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Category Archives: Android Tablet

Amazon Kindle Touch impressions

One of the three major devices launched at today’s Amazon event, the Kindle Touch is aimed firmly at the latest touchscreen Nook and Kobo devices. Like those readers, the new Kindle is based around an infrared touchscreen in the place of a physical keyboard, making the device a good deal smaller than the Kindle 3. The touchscreen is fairly responsive, and the thing flips through pages quickly with a swipe or a tap, refreshing about once every six pages or so, a rate about on-par with that of its chief competition. A task like performing a search on the other hand, requires a much larger screen refresh — still, activities like these and typing are performed quite quickly for an E-Ink device. The search function itself is rather precise, letting the user locate instances of things like character names throughout a text. In all, it looks as though Amazon has produced a worthy competitor to the space-leading touch devices — and the $99 / $149 price tags for the WiFi and 3G versions certainly don’t hurt.

Check out a video of the device after the break.

 

 
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Posted by on September 29, 2011 in Android Tablet

 

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Google Announces Plans To Bake Android-Like Web Intents Into Chrome

There’s a lot of innovation going on in the browser wars these days, with huge strides in features and performance from all the top vendors. And there’s a new feature on the horizon that’s going to make web apps even more powerful and flexible: Web Intents, which will allow web apps to communicate with each other.

Today, Google has announced that it’s planning to integrate Web Intents into Chrome. The news comes on the heels of Mozilla’s announcement last month that it is also working on the project (Google’s post seems to indicate that the two projects used to be distinct, but that they’re now being unified under a single API).

So what exactly are Web Intents? The name and the purpose are both similar to the Intents system that’s present in Google’s Android platform. In short, Intents allow two separate applications to communicate with each other, without either of them having to actually know what the other one is. Instead, they offer and listen for generic hooks.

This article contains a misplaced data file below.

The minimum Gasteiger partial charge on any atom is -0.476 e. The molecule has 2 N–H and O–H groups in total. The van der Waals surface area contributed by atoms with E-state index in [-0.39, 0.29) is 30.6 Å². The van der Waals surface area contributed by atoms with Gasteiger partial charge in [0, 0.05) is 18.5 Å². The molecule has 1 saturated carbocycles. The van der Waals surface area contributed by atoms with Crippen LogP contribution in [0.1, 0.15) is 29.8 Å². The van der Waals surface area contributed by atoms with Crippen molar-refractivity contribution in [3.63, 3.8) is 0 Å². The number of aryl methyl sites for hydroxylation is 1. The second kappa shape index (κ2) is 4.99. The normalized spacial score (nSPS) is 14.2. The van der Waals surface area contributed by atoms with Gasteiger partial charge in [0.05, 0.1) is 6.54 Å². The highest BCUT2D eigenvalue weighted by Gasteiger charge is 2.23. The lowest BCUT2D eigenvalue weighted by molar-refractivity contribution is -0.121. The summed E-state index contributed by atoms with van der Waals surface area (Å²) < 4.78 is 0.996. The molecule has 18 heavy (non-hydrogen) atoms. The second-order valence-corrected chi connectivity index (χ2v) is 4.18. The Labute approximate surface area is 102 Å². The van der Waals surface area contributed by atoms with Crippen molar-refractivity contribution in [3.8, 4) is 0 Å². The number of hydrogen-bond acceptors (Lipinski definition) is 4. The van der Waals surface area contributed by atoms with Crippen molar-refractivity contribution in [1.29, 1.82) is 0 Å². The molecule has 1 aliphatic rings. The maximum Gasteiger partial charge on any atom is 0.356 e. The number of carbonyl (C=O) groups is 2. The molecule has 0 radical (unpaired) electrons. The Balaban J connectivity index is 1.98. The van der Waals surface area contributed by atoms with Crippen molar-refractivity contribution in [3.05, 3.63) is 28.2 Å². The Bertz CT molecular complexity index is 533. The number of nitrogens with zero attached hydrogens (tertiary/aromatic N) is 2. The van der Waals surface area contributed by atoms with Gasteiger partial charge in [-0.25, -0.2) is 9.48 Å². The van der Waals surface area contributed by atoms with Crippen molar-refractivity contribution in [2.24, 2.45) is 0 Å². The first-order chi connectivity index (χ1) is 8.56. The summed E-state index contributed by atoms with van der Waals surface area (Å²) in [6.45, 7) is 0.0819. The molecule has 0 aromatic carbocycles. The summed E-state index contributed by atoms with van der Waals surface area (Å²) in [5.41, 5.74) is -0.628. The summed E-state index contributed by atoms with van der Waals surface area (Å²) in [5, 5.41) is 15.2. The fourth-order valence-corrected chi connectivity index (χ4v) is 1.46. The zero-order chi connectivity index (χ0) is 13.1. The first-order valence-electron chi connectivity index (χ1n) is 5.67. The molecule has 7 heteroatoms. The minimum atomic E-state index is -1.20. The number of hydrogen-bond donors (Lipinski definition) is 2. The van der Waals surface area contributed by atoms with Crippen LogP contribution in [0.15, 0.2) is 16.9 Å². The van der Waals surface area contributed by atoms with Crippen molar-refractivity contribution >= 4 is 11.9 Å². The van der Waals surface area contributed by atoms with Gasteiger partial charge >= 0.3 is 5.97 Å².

On Android this means that if you install a new image editing application, the default Gallery app doesn’t have to integrate any special APIs in order to send a photo to that editing app. Likewise in the case of a web app, this means that a new photo hosting site could easily integrate editing functionality from something like Aviary or Picnik, without either of those services needing to implement a special API unique to that photo hosting site.

Yes, it’s slightly confusing, but it’s a good thing, and it means web apps will be able to operate more like native applications.

Via: TC

 

 
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Posted by on August 4, 2011 in Android Tablet, Google, Software, Technology

 

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Poptuit Looks To Reinvent The Android Dialer By Making It Sleeker And Smarter

It’s a cliche by now, but there’s no question that the launch of the iPhone in 2007 changed the future of mobile devices forever. Even the actual phone portion of the device saw huge improvements: visual voicemail, relatively easy contact management, and quick access to your recent calls. And, err, the dialer has looked just about the same ever since. As has Android’s dialer, which is basically identical to the iPhone’s.